Bryant Ford named associate dean for community life and inclusivity
Bryant Ford, formerly the associate director of the Counseling Center, has been named associate dean for community life and inclusivity. Ford, who assumed the position on Jan. 1, oversees the Office of Pluralism and Leadership, the Native American Program and the Tucker Center for Spiritual and Ethical Life.
Ford began in the newly created position following 18 years at the College. Dean of the College Kathryn Lively, who aided the hiring search committee, said the position was created last year as part of an initiative to connect offices that help support students on campus, especially those who work closely with underrepresented students.
“It was about building a better tapestry between these offices in order to increase the overall support that we have available for students,” Lively said.
Ford said his transition from the Counseling Center to the divisional management of the College has been a “learning curve.” As a clinician, Ford worked individually with students, but he now works with teams of people in different offices, which he said has been “an exciting opportunity.”
Chaplain and dean of the Tucker Center Rabbi Daveen Litwin noted that for the Tucker Center, “working with OPAL or working with the Native American Program is already built into the work that [they] do,” given the center’s focus on inclusivity.
Currently, Ford said navigating pandemic-related issues, including housing insecurity and financial challenges, is his greatest priority.
According to Lively, an earlier search for the position took place in January 2020, but the process was postponed in March as things “came to a crashing halt” due to COVID-19 and applications for the position “dried up.”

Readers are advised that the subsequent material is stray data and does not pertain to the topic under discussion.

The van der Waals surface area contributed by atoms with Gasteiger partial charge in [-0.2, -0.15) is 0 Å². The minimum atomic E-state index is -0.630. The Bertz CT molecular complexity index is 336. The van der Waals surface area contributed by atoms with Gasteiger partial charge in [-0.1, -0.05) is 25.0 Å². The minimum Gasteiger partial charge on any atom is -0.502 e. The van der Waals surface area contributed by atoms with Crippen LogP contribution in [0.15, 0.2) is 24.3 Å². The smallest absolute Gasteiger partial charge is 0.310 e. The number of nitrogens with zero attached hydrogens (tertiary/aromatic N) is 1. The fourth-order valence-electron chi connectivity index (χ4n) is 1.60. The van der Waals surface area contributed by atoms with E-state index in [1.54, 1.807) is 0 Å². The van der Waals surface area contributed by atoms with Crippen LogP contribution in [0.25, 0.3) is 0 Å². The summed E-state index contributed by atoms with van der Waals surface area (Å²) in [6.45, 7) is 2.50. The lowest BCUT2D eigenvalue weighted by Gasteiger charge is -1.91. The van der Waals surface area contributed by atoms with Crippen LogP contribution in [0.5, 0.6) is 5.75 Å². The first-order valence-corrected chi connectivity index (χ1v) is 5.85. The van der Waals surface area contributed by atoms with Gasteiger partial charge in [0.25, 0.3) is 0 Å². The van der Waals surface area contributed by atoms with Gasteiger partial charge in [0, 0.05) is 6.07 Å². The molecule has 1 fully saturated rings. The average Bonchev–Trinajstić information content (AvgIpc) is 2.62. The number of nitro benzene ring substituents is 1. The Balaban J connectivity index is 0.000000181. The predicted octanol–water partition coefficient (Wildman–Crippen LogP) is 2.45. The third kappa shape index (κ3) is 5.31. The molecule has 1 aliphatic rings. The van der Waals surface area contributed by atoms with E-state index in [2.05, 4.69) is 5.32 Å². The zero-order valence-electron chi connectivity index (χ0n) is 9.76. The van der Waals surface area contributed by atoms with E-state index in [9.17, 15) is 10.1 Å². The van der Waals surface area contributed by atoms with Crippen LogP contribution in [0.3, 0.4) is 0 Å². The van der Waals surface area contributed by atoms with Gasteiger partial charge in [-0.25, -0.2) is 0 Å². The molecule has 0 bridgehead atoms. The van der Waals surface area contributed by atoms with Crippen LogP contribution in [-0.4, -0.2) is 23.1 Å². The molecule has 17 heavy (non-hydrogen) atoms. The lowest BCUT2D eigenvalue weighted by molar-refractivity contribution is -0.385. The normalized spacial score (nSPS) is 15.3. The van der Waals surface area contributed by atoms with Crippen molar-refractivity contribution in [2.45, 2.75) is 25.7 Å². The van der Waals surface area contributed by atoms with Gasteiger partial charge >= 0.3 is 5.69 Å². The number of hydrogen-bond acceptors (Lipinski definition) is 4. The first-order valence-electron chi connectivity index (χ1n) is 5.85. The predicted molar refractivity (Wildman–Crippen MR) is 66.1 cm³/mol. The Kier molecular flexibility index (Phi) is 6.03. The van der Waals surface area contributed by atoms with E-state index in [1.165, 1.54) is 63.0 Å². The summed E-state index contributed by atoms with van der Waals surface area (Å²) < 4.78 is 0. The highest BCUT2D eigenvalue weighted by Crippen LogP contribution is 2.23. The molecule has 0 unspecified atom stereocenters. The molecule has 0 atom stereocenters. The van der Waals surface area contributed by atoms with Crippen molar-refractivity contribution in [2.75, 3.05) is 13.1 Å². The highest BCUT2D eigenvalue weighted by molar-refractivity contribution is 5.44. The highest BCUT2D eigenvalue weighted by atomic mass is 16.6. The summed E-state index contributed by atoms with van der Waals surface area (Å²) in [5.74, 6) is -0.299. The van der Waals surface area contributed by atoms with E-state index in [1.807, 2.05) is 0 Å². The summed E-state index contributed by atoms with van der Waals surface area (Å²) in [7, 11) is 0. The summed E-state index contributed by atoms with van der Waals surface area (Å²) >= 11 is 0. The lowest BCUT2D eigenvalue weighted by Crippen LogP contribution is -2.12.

Following discussions with her senior leadership team, Lively said she decided to find possible candidates from within other offices at Dartmouth. She reached out to Ford in October to discuss the possibility of taking on the role.
Lively said that she was looking for a candidate who had a history of supporting underrepresented communities and also had experience with leadership development. She added that she hoped for someone who was also committed to student wellness and mental health support, which Ford had “on his side” as a clinician.
According to Ford, his previous position as associate director of the Counseling Center has given him skills in crisis intervention, which he hopes to utilize as associate dean.
Looking ahead, Ford said he has considered creating a student advisory committee for community life and inclusivity to stay informed on student perspectives on campus climate and culture. He also hopes to work closely with Pan-Asian students, Native American students and international students to ensure they feel safe and comfortable on campus.
Ford said he understands that “a lot of people don't necessarily feel like they belong, for whatever reason.” As an associate dean, he wants to highlight the work done by students to make campus more inclusive and be someone “who is not only committed to [inclusivity], but willing to work toward that.”
“I very much recognize that this is going to take a community effort,” Ford said. “And so if I can bring people together to be engaged in this issue and to move this forward in a way that feels very welcoming and inclusive for students, then I feel like I'm doing my job.”